Herd-o-Birds

The autumnal waves of cool and cold fronts have begun sweeping down from the Dakotas, Alberta, and the Arctic. The plains warm up, then drop twenty degrees under grey clouds, then warm up again, but not as much. The grasses are changing color, starting to shift from green to a near infinite range of browns. A few cottonwoods are starting to turn as well, their bright green becoming fluttering, shimmering gold. And the birds are forming herds.

“No, Alma. Poetic license and obscure pop songs aside, birds form flocks.”

I beg to differ. Forty nine robins are a herd. And I counted them. They were swarming the school yard not far from Schloß Red one evening this past week. I stopped and counted. I got to 49 separate birds, with more coming in from various directions. That, my friends, is a herd. A swarm. A plethora. A superabundance. A lot.

On Thursday, one of those drippy gray days that make my first class doze, second period is quiet, and third period just wants to sleep. I was working and had the window blind pulled up a little. And heard meadowlarks, a bunch of meadowlarks. So I turned to look and eight of the beggars were stalking the grass behind the classroom. They were not as brightly colored as I’m used to seeing, and they seemed to be working together to flush creepies and crawlies out of the grass.

Like this, but wet and grumpy looking, and seven more. www.audubon.org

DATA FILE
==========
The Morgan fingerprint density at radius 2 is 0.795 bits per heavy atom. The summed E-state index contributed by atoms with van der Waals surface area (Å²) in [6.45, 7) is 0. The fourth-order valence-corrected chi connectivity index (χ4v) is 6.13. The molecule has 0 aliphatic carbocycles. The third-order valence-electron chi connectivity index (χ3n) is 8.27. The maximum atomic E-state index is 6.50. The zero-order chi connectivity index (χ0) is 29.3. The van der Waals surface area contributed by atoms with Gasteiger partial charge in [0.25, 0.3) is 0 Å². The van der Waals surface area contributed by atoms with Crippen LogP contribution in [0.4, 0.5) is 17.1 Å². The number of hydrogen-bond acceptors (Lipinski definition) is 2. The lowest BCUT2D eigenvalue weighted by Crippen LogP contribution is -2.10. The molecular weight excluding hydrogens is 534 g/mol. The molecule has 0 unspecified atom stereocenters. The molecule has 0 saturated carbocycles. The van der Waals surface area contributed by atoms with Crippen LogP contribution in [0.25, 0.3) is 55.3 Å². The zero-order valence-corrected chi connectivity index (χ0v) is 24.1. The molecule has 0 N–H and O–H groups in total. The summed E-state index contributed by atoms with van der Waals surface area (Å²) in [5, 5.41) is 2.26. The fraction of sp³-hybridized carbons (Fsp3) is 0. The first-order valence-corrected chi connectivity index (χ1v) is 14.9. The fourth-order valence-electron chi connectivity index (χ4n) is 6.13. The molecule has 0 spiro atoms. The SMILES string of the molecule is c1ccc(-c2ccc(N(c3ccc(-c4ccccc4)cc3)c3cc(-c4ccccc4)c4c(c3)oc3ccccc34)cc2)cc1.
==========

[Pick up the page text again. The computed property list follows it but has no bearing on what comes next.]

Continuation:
Like this, but wet and grumpy looking, and seven more. http://www.audubon.org

That noon, as I drove back toward town, I passed a playa with a gazillion ducks. All sitting pretty close to the road, just where I could stop and count and write down markings to identify the not-mallards, not-buffleheads. Alas, traffic would not let me stop and pull over.

Make it several score of ducks, in shorter, clumpier grass, under a grey sky. Otherwise just like this. From: http://www.kgs.ku.edu/Publications/PIC/30gifs/fig7.jpg

Make it several score of ducks, in shorter, clumpier grass, under a grey sky. Otherwise just like this. From: http://www.kgs.ku.edu/Publications/PIC/30gifs/fig7.jpg

I suspect the next major cold front will start sweeping the geese and even more ducks down the plains. Monarch butterflies have already invaded, and some of the summer visitors, like the killer hummingbird, have gone south already.

Get ready for “Biiiiirrrrrrrds in Heeeeeerrrds!” *

 

* I heard those giggles from the classic Muppet Show fans. 🙂

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